The Civil War era has attracted more than its share of gifted writers. Unexcelled political drama, compelling individuals in and out of uniform and storied battles provide rich material for anyone seeking to tell a gripping story.
Each generation since Appomattox has produced splendid authors, beginning with participants such as Ulysses S. Grant and E. Porter Alexander. Winston Churchill explored the conflict in A History of the English-Speaking Peoples, the last volume of which, completed in the 1950s, devoted considerable attention to military events and personalities. Readers interested in the coming of the war have profitably turned for more than 30 years to David M. Potter’s The Impending Crisis, 1848-1861, a masterwork completed after Potter’s death by Don E. Fehrenbacher. In our own time Shelby Foote and James M. McPherson, whose appealing prose styles differ markedly, are probably read more widely than any other historians in the field.
Bruce Catton and Douglas Southall Freeman command far less attention now than when they drew me into the world of Civil War history more than 45 years ago. This is much to be lamented, for few authors have written so movingly and perceptively about the war. Between the mid-1930s and the mid-1960s, the pair produced a number of classic titles and achieved wide recognition. Freeman appeared on the cover of Time magazine in 1948, and Catton received a Presidential Medal of Freedom in 1977.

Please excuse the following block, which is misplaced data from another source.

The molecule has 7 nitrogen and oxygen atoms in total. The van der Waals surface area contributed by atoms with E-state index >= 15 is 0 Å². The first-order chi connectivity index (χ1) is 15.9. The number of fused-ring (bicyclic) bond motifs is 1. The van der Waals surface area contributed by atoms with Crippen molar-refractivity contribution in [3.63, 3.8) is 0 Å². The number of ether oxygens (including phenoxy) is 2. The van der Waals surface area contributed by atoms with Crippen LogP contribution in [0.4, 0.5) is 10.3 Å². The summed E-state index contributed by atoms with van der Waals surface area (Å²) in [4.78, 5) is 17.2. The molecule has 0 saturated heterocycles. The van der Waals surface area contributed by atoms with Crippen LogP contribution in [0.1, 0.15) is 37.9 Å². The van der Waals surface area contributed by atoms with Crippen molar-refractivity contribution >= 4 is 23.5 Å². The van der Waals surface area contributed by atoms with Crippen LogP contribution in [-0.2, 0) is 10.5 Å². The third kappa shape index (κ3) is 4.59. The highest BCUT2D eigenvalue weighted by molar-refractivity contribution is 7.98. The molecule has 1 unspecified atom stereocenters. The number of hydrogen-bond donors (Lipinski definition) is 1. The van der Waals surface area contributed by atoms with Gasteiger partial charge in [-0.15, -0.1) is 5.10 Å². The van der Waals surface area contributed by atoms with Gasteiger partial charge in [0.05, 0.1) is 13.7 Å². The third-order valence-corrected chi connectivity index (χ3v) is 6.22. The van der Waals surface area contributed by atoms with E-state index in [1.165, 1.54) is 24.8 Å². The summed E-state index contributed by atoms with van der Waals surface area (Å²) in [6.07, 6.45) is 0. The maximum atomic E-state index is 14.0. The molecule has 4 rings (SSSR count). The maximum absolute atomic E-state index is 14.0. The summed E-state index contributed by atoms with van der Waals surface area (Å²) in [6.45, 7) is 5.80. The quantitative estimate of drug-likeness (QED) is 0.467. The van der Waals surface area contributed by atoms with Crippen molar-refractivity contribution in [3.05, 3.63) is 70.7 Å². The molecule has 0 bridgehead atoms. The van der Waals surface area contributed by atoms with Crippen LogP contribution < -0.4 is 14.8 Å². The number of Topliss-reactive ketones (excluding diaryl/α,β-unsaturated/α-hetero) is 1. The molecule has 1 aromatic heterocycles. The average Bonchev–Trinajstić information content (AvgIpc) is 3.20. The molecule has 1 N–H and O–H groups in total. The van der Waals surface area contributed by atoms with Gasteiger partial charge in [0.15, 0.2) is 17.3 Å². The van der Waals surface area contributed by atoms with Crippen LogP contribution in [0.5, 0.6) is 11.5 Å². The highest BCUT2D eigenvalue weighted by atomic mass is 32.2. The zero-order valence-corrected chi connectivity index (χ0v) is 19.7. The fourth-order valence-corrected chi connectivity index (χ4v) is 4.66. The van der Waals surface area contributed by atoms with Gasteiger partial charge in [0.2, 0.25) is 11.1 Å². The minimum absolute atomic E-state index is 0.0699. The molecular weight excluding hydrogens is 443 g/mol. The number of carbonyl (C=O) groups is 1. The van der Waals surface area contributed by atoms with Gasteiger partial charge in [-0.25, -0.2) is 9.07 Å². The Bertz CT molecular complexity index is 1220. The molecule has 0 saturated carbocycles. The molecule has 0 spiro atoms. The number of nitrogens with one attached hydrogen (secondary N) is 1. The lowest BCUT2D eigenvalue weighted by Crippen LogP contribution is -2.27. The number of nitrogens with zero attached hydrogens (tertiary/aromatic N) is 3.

A native of Michigan, Catton (1899-1978) cast the wider net in selecting subjects. He wrote a trilogy on the Army of the Potomac—Mr. Lincoln’s Army (1951), Glory Road (1952) and A Stillness at Appomattox (1953)—that heralded his appearance as a major author and won him a Pulitzer Prize in 1954. Catton’s other books include The Centennial History of the Civil War—a second trilogy composed of The Coming Fury, Terrible Swift Sword and Never Call Retreat—published between 1961 and 1965; three volumes on U.S. Grant; a one-volume history of the North during the war titled This Hallowed Ground (1956); and The American Heritage Picture History of the Civil War (1960), which earned a Pulitzer Prize special citation in 1961. The last of these, with Catton’s graceful text and well-chosen illustrations, remains unexcelled as an enjoyable introduction to the war.
Catton’s narratives abound with memorable passages. In Glory Road, for example, he dramatically brings the Iron Brigade’s five Midwestern regiments onto the first day’s field at Gettysburg where they would lose roughly two-thirds of their 1,800 men. “The Westerners fell into step and came swinging up the road,” he writes in setting the stage for a bloody day’s work on McPherson’s Ridge and Seminary Ridge, “their black hats tilted down over their eyes, rifle barrels sparkling in the morning sun….On the ridge to the west there was a crackle of small-arms fire and a steady crashing of cannon, with a long soiled cloud of smoke drifting up in the still morning air, and at the head of the column the drums and the fifes were loud—playing ‘The Girl I Left Behind Me,’ probably, that perennial theme song of the Army of the Potomac, playing the Iron Brigade into its last great fight.”